The association has lodged its response to the royal commission’s interim report, arguing that brokers should not be “forced into even more documentary disclosure” regarding commissions and reiterating its support of the current remuneration structure.
The interim report from the Royal Commission into Misconduct in the Banking, Superannuation and Financial Services Industry was released at the end of September, raising a swathe of questions regarding the mortgage broking industry.
In the report, the commission questioned some aspects of broker remuneration (including the perceived conflicts of upfront and trail commissions based on loan value and the now largely defunct volume-based commissions), outlined that there was “no simple legal answer” for explaining whom an intermediary (such as a broker) acts for, and questioned the need for a new duty on brokers.
“[I]t will be important to consider whether value and volume-based remuneration of intermediaries should be forbidden,” the commissioner wrote in his report, outlining findings from ASIC’s remuneration review that found that broker loans are marginally larger and have slightly higher loan-to-value ratios (LVRs).
While the full responses to the financial services royal commission have not yet been officially released, the Finance Brokers Association of Australia (FBAA) has revealed that it has tabled a “substantive submission” focusing on disclosure obligations, remuneration structures, compliance with existing laws, and the commission’s call for greater regulation.
Speaking of the association’s submission, FBAA managing director Peter White warned of any wholesale changes to the current broker remuneration model, arguing that major change may be detrimental to the industry.
“We are concerned that a change to the existing structure without fully understanding the impact of any proposed model may simply disrupt a stable and important profession with no corresponding improvement,” Mr White said.
“The majority of misconduct has been due to market participants failing to follow existing laws. This shows that further reforms should not be contemplated until there is compliance with current laws.”
The FBAA also said that its submission disputes claims that lenders paying value-based upfront and trail commissions could be a possible breach of the National Consumer Credit Protection Act (NCCP).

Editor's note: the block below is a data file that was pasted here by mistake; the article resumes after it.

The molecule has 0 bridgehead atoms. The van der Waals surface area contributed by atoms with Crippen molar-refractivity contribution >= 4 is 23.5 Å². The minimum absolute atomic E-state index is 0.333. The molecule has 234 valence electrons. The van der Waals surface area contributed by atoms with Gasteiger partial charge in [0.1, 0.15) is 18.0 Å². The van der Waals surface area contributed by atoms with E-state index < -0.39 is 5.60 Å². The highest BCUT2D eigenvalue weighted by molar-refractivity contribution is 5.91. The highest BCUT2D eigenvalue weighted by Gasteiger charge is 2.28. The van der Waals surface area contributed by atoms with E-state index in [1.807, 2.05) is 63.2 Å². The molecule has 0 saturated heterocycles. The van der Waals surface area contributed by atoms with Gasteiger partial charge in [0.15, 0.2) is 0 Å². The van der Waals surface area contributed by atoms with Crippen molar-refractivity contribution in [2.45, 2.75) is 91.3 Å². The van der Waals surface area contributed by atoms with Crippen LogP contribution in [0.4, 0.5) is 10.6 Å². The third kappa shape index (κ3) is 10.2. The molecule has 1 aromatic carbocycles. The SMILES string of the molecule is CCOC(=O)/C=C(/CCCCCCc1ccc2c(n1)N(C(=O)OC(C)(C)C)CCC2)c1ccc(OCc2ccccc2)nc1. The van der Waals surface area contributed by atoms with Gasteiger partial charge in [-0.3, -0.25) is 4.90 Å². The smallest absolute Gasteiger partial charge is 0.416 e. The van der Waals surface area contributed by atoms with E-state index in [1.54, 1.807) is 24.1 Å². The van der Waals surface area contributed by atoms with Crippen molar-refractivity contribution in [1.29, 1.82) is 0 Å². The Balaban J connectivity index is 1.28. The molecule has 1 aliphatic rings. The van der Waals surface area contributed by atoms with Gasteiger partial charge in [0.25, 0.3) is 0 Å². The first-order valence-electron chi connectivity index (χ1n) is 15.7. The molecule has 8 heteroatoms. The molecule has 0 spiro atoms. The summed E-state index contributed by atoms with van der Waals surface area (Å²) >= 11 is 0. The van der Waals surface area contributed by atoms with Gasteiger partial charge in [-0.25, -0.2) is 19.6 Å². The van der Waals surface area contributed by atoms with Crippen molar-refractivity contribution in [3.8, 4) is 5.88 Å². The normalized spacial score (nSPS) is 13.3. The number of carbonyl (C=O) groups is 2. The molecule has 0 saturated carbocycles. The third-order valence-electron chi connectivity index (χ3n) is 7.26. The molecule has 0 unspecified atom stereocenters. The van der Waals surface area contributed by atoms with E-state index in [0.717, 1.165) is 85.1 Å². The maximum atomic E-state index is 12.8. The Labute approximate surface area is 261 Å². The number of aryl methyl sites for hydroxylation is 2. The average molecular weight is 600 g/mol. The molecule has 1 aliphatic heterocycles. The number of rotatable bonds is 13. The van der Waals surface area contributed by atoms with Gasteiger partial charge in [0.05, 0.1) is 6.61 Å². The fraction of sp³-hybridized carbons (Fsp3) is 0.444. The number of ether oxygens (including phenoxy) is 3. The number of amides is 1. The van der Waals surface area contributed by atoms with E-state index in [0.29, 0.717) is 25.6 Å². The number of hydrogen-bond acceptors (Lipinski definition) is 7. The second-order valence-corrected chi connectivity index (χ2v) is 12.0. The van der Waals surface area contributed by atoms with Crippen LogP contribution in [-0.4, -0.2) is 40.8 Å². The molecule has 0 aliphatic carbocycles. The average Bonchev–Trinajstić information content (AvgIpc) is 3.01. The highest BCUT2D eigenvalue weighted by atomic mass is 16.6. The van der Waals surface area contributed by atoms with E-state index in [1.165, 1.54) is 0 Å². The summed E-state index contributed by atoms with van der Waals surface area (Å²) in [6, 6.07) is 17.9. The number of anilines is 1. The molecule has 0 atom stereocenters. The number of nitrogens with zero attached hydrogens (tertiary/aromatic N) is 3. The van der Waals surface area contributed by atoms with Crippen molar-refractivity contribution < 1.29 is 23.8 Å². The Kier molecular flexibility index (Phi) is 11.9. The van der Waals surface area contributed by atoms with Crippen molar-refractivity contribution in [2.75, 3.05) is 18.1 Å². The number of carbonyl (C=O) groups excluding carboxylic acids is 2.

“The relevant section does not prohibit conflicts of interest, only those causing disadvantage, yet the term disadvantage is imperfect and can’t be relied on. It’s our submission that the laws already in place strike an appropriate balance,” Mr White said.
Touching on remuneration disclosure to brokers, the FBAA emphasised that brokers already provide “lengthy disclosure documents”, while the NCCP Act ensures that clients are well informed about the costs and commissions.
“We don’t want brokers to be forced into even more documentary disclosure and that view accords with ASIC’s findings that consumers can disengage because of information overload,” Mr White said.
The managing director of the FBAA concluded that that while the association agrees with the commission’s interim report that improvements could be made, he “agreed” that new laws or regulations are not necessarily the answer.
“Some of the responses to the royal commission have verged on emotional or value proposition statements, and while most have merit, we have deliberately taken a strong legal approach to our language to ensure our messages are clearly understood by the commissioner, a High Court Judge,” Mr White said.
The seventh round of hearings for the final round of the financial services royal commission will be held at the Lionel Bowen Building in Sydney from 19 to 23 November and at the Commonwealth Law Courts Building in Melbourne from 26 to 30 November.
The hearings will focus on “causes of misconduct and conduct falling below community standards and expectations by financial services entities (including culture, governance, remuneration and risk management practices), and on possible responses, including regulatory reform”.
It is expected that the seventh round will be the final round of the financial services royal commission, unless Commissioner Hayne requests, and is granted, an extension.
Commissioner Kenneth Hayne is expected to release his final report, which will include the topics of the fifth, sixth and seventh rounds of hearings (focusing on superannuation, insurance and “policy questions arising from the first six rounds”, respectively) by 1 February 2019.
[Related: Royal commission releases interim report]
Annie Kane is the editor of The Adviser, Australia’s leading magazine for mortgage brokers.
As well as writing news and features on the Australian broking industry, the mortgage market, financial regulation, fintechs and the wider lending landscape – Annie is also the host of the Elite Broker podcast and In Focus podcasts and The Adviser Live webcasts.
Before joining Momentum Media in 2016, Annie wrote for a range of business and consumer titles, including The Guardian (Australia), BBC Music Magazine, Elle (Australia), BBC Countryfile, BBC Homes & Antiques, and Resource magazine.
Political and regulatory developments are conspiring in favour of...
The major bank and its subsidiaries have made changes to their re...
The low level of home ownership among younger age groups has play...